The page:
I came across this last night and it reminded me about the discussion in class re: the particular aesthetic of the dark room with the neon lights or the harsh glare of the computer screen when dealing with hacking and/or cyberpunk:
[Edited by AG on 11/28: I moved my comment down into a comment, so that rathiri’s post wasn’t crowded by my words.]
Cyberspace. What is it exactly? Wikipedia ascribes a Dr. Don Slater as describing it as a “social setting that exists purely within a space of representation and communication”. I don’t know how reliable this quote is or if this dude actually wrote this in a paper. What I do know is that this phrase sums up to me quite elegantly a cyberspace which exists today and which I can comprehend (though perhaps I can only really comprehend it because it exists). What are web pages but the translation of code into color and shape? Just as the meaningless syllables we string together somehow constitute a deep and complex communication, a chunk of letters, dashes, and squiggles can convey information that is more than the data itself (or rather very few people can see the result from the hard data itself, and to most it is quite magical that a few keystrokes here can transform itself into a unicorn leaping across the page every ten seconds).
[“The matrix is an abstract representation of the relationships between data systems.” Gibson]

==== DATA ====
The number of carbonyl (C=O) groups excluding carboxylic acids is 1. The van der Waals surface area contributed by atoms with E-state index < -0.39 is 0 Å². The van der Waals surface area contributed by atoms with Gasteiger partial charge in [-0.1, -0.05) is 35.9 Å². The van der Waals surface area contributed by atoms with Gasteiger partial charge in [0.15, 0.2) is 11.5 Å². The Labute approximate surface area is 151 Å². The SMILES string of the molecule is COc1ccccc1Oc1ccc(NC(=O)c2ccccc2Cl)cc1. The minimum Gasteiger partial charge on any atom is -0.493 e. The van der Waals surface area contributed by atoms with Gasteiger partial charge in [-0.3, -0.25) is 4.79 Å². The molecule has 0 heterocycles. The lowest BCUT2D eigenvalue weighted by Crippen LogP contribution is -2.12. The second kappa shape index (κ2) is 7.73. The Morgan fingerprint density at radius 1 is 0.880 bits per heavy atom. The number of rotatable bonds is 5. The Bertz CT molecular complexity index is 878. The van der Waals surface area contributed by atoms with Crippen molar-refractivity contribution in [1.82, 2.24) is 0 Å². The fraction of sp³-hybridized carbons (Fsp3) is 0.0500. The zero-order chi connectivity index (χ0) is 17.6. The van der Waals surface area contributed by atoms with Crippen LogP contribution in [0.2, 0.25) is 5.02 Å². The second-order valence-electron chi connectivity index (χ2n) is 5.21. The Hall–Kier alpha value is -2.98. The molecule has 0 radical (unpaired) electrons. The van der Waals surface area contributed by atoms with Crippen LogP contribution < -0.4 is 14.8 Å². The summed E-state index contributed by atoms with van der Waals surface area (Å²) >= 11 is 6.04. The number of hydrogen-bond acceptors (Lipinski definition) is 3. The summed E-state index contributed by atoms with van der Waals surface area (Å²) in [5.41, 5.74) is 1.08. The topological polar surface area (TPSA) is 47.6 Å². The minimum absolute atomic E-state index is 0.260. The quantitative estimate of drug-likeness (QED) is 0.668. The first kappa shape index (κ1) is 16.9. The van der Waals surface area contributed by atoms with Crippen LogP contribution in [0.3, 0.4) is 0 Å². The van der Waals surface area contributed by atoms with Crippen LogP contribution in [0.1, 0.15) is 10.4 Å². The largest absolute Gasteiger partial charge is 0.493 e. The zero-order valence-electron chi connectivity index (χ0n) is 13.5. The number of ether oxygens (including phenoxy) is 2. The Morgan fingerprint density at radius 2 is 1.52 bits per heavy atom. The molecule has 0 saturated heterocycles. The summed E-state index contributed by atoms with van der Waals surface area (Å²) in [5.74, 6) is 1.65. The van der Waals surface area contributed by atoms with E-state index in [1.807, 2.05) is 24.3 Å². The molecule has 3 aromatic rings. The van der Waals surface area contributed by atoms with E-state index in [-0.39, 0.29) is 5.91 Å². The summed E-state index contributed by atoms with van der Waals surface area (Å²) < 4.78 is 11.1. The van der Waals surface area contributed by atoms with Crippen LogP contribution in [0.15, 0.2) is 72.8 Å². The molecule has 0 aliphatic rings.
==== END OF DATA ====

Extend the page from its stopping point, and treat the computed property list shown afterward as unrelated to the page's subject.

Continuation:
But while this kind of cyberspace exists, and we interact with it everyday, I don’t think we exist within it. To be in cyberspace involves a third dimension to what we have that just does not exist yet. What I think of is something more along the lines of the Metaverse from Neal Stephenson’s Snow Crash (the book was truthfully the first thing that came to mind when I read the heading for this section of the class). In “Burning Chrome” there are strong visual analogs for technical happenings that give me this feeling of immersion much like the Metaverse, though not quite. In fact the narrator explicitly compares it to a 3-D chessboard, giving coding, something we know of as purely 2-D, a much more tangible impact in a physical sense. It reminds me of cartoons when a character falls into the television or the computer or a video game; a very Matrix like scene generally follows where the new existence is pure data, composed of binary bits, ones and zeros, stretching in all directions.
Anyways sorry if my ramblings were a bit unintelligible, I am half asleep at this point in time.
In Gibson’s “Burning Chrome”, I found the references to replacement body parts to be very interesting. Although not quite advanced, in recent years there have been developments in many prosthetic devices. This includes, of course, the arm which was referred to during many parts of the story. The arm is mentioned to be extremely high-tech, with connections to nerves of the user’s body, for direct control; arms, like this are being perfected everyday now, to improve the life of the one who needs it.